This is especially true for human umbilical cord UC storage. As Fong et al. This practice leads to mixed heterogeneous populations of MSCs since some cells are derived from the UC compartments, which are not as useful for clinical studies.
What does this big development mean in practical terms and how might it play out? Overall, Zettler had this take: What if anything is the immediate effect of these 2 suits by DOJ?
In theory can the firms just continue business as usual for the time being? A permanent injunction does not go into effect immediately after the government files its complaint. What about a temporary injunction? I think we would already know if the government were seeking a temporary injunction—I think that would have been included in these complaints.
But the government can ask the firms to agree to cease producing and marketing their products while the litigation is ongoing. In the USA vs. Regenerative Sciences case, for example, the firm agreed to cease producing its product while the litigation was ongoing basically when the government filed its complaint.
If the same thing happened in one or both of these new cases, that might explain why the government did not Stem cell plight a temporary injunction.
Or, given that each set of defendants either had been warned Stem cell plight FDA or been the subject of regulatory action previously and had not stopped their activities before FDA filed the complaint seeking the injunctions, it may be that they are not willing to enter into such an agreement.
How long might these court cases take? For example, in the Regenerative Sciences case, FDA filed its complaint asking for a permanent injunction in Augustand the trial judge granted that request in July Regenerative Sciences then appealed, and the D.
Having spoken to some of the defendants, you probably have a better sense than I do as to whether they intend to litigate this—but I would guess perhaps yes, given some of their statements arguing that they are not subject to FDA regulation and the fact that the activities that FDA has asserted are illegal appear necessary for their current business models.
Regenerative Sciences case, in which FDA prevailed on the question of proliferated stem cells as drug products requiring premarket approval, relevant here in other ways?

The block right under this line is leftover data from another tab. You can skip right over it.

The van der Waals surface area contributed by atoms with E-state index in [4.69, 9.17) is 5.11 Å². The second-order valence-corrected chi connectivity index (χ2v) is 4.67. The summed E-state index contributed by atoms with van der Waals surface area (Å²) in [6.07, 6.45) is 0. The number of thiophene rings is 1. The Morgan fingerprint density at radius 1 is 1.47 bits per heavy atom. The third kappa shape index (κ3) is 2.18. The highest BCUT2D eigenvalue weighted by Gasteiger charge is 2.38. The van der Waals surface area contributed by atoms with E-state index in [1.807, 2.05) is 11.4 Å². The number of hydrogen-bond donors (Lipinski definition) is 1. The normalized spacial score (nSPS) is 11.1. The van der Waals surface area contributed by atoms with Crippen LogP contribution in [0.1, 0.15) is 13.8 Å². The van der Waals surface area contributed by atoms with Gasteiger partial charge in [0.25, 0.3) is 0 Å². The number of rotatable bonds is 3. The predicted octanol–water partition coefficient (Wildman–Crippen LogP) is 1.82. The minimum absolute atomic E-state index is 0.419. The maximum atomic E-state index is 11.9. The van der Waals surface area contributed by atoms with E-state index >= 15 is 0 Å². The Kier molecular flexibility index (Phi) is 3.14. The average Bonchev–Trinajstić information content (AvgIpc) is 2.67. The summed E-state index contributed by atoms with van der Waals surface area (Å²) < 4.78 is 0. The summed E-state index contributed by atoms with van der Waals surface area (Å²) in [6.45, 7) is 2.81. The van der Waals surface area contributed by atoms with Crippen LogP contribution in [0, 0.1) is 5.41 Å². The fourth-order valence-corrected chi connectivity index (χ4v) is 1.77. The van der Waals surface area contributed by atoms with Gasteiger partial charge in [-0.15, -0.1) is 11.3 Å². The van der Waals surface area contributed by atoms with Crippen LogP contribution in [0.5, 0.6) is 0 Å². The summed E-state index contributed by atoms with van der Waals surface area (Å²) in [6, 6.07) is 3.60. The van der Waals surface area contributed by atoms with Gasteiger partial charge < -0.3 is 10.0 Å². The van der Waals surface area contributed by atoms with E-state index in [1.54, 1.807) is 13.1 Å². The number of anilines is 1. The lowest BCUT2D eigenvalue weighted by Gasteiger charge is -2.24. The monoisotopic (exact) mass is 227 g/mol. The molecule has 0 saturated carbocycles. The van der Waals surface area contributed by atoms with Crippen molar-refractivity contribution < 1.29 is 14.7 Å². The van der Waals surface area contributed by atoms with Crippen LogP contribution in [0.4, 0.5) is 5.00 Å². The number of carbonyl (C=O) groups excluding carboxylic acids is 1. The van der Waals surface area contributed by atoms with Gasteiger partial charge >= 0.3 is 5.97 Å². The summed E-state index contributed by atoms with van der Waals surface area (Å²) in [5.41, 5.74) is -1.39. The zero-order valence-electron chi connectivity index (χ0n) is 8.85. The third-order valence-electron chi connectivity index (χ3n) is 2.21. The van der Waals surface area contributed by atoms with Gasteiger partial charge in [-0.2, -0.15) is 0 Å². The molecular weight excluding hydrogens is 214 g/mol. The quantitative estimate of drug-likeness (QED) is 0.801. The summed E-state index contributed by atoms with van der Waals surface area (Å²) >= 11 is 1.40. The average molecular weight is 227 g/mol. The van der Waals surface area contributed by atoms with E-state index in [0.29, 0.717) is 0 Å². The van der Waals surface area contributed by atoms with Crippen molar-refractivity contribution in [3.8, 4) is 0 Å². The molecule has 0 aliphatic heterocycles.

At least in the new USA vs. California Stem Cell Treatment Center, et al. Other relevant case law? Yes, I think the Regenerative Sciences case is relevant.
The legal theory on which FDA is proceeding is very, very similar e. One wrinkle is that the Regenerative Sciences case was decided in the D. This means that the Regenerative Sciences opinion may be persuasive to federal judges in the Southern District of Florida and Eastern District of California, where these cases have been brought, but it is not controlling precedent.
That is, federal courts in different circuits could come out differently. Regenerative Sciences is the most relevant and analogous case that I can think of. Is there any legal basis or precedent for that being relevant here?
The notion that patients have a so-called right to their own cells is not legally relevant in my view. Moreover, as FDA explained, these cells are more than minimally manipulated and not for homologous use, among other things.
Something that is arguably more legally relevant is the idea that the defendants are engaged in the practice of medicine, not the manufacture and marketing of drugs and biologics. But assuming the courts follow Regenerative Sciences, that argument should not be persuasive. To your knowledge are these cases involving DOJ in the stem cell sphere unprecedented?
The legal rationale for these cases is very similar to that in Regenerative Sciences. I think FDA has strong legal arguments in favor of its request for an injunction.
Additionally, FDA has a strong public health argument as well. For the California Stem Cell Treatment Center et al action, there is also the use of the Vaccinia Vaccine, which frankly sounds quite scary. The strong public health arguments may make a judge more inclined to agree with FDA here.
I think this is a positive development. It shows that FDA is becoming more serious about its regulation of stem cell clinics, and is willing to do more than send warning letters when patients are at risk of serious harm.For the California Stem Cell Treatment Center et al action, there is also the use of the Vaccinia Vaccine, which frankly sounds quite scary.
The strong public health arguments may make a judge more inclined to agree with FDA here. For example, a stem cell cannot work with its neighbors to pump blood through the body (like a heart muscle cell), and it cannot carry oxygen molecules through the bloodstream (like a red blood cell).
However, unspecialized stem cells can give rise to specialized cells, including heart muscle cells, blood cells, or nerve cells. Stem Cell Plight. Therefore, in order to protect the fate of humans we must limit our research in this field, for we know nothing of its true nature - Stem Cell Plight introduction.
Every organ in the human body is composed of tissue, and every tissue is composed of compacted cells. From Regenokine treatments to edible phytoplankton drops to NFL players traveling to Europe for stem cell injections that would be illegal in the USA, Thanks for the interview.
Shawn hearing your plight and story givs tons a hope. I know you guys hear that all the time, but still I have to reitterate. At first, he wanted to forget that it ever happened by returning to his life of touring, a risky operation given that his stem cell transplant made him very susceptible to infection.
McMahon’s struggles aren’t rare among young adult cancer survivors. Find out how one man resorted to stem-cell therapy to repair his own heart in this exclusive Men's Health article. After an article about his plight appeared in a local newspaper, O'Leary.